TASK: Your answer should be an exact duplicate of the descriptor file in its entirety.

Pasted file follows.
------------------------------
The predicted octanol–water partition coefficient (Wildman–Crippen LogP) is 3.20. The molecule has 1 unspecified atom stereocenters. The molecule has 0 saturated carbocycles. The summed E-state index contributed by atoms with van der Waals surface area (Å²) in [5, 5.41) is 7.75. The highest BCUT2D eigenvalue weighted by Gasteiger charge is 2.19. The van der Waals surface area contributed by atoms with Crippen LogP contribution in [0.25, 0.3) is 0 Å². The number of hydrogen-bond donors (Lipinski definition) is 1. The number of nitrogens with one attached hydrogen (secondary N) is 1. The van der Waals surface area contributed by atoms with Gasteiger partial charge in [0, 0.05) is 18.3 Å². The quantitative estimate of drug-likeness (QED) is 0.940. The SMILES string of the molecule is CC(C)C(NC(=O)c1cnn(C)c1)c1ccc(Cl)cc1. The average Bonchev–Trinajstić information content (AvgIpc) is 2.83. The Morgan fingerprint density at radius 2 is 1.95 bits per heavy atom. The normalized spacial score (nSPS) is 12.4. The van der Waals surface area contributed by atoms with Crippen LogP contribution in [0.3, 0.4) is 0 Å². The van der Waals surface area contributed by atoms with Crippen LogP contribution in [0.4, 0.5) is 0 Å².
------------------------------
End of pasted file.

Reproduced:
The predicted octanol–water partition coefficient (Wildman–Crippen LogP) is 3.20. The molecule has 1 unspecified atom stereocenters. The molecule has 0 saturated carbocycles. The summed E-state index contributed by atoms with van der Waals surface area (Å²) in [5, 5.41) is 7.75. The highest BCUT2D eigenvalue weighted by Gasteiger charge is 2.19. The van der Waals surface area contributed by atoms with Crippen LogP contribution in [0.25, 0.3) is 0 Å². The number of hydrogen-bond donors (Lipinski definition) is 1. The number of nitrogens with one attached hydrogen (secondary N) is 1. The van der Waals surface area contributed by atoms with Gasteiger partial charge in [0, 0.05) is 18.3 Å². The quantitative estimate of drug-likeness (QED) is 0.940. The SMILES string of the molecule is CC(C)C(NC(=O)c1cnn(C)c1)c1ccc(Cl)cc1. The average Bonchev–Trinajstić information content (AvgIpc) is 2.83. The Morgan fingerprint density at radius 2 is 1.95 bits per heavy atom. The normalized spacial score (nSPS) is 12.4. The van der Waals surface area contributed by atoms with Crippen LogP contribution in [0.3, 0.4) is 0 Å². The van der Waals surface area contributed by atoms with Crippen LogP contribution in [0.4, 0.5) is 0 Å².